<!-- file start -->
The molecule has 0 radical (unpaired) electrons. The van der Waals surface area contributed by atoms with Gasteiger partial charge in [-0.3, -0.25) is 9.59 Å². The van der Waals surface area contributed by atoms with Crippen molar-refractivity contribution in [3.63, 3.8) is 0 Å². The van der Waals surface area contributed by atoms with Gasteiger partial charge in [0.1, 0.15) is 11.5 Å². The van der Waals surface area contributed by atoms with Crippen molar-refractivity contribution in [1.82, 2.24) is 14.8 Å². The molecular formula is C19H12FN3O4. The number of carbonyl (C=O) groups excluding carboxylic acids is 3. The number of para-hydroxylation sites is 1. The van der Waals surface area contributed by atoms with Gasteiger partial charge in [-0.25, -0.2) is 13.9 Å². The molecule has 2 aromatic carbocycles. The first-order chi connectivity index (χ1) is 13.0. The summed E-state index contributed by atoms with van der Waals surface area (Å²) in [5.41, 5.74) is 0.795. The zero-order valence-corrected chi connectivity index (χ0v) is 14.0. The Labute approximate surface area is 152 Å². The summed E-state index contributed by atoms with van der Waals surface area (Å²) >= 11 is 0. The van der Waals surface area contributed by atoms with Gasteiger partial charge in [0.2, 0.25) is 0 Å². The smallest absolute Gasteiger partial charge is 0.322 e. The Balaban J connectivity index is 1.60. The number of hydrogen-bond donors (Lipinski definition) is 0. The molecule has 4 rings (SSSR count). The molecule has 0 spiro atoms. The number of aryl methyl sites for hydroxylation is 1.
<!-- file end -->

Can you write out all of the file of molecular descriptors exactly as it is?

The molecule has 0 radical (unpaired) electrons. The van der Waals surface area contributed by atoms with Gasteiger partial charge in [-0.3, -0.25) is 9.59 Å². The van der Waals surface area contributed by atoms with Crippen molar-refractivity contribution in [3.63, 3.8) is 0 Å². The van der Waals surface area contributed by atoms with Gasteiger partial charge in [0.1, 0.15) is 11.5 Å². The van der Waals surface area contributed by atoms with Crippen molar-refractivity contribution in [1.82, 2.24) is 14.8 Å². The molecular formula is C19H12FN3O4. The number of carbonyl (C=O) groups excluding carboxylic acids is 3. The number of para-hydroxylation sites is 1. The van der Waals surface area contributed by atoms with Gasteiger partial charge in [-0.25, -0.2) is 13.9 Å². The molecule has 2 aromatic carbocycles. The first-order chi connectivity index (χ1) is 13.0. The summed E-state index contributed by atoms with van der Waals surface area (Å²) in [5.41, 5.74) is 0.795. The zero-order valence-corrected chi connectivity index (χ0v) is 14.0. The Labute approximate surface area is 152 Å². The summed E-state index contributed by atoms with van der Waals surface area (Å²) >= 11 is 0. The van der Waals surface area contributed by atoms with Gasteiger partial charge in [0.2, 0.25) is 0 Å². The smallest absolute Gasteiger partial charge is 0.322 e. The Balaban J connectivity index is 1.60. The number of hydrogen-bond donors (Lipinski definition) is 0. The molecule has 4 rings (SSSR count). The molecule has 0 spiro atoms. The number of aryl methyl sites for hydroxylation is 1.